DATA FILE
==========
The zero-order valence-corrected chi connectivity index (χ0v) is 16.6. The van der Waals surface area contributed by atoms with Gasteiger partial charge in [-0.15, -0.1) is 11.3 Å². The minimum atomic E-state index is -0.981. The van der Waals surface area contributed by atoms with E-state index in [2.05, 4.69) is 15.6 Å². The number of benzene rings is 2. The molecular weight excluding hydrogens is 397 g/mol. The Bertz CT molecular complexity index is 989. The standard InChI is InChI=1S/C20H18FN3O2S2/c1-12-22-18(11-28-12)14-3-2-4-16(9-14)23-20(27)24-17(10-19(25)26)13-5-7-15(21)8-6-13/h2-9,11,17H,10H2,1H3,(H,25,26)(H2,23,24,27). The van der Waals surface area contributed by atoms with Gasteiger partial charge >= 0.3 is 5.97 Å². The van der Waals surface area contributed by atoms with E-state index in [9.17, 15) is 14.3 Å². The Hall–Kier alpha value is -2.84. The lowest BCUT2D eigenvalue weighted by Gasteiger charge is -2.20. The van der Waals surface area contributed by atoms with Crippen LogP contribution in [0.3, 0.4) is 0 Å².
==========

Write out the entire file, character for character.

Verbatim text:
The zero-order valence-corrected chi connectivity index (χ0v) is 16.6. The van der Waals surface area contributed by atoms with Gasteiger partial charge in [-0.15, -0.1) is 11.3 Å². The minimum atomic E-state index is -0.981. The van der Waals surface area contributed by atoms with E-state index in [2.05, 4.69) is 15.6 Å². The number of benzene rings is 2. The molecular weight excluding hydrogens is 397 g/mol. The Bertz CT molecular complexity index is 989. The standard InChI is InChI=1S/C20H18FN3O2S2/c1-12-22-18(11-28-12)14-3-2-4-16(9-14)23-20(27)24-17(10-19(25)26)13-5-7-15(21)8-6-13/h2-9,11,17H,10H2,1H3,(H,25,26)(H2,23,24,27). The van der Waals surface area contributed by atoms with Gasteiger partial charge >= 0.3 is 5.97 Å². The van der Waals surface area contributed by atoms with E-state index in [9.17, 15) is 14.3 Å². The Hall–Kier alpha value is -2.84. The lowest BCUT2D eigenvalue weighted by Gasteiger charge is -2.20. The van der Waals surface area contributed by atoms with Crippen LogP contribution in [0.3, 0.4) is 0 Å².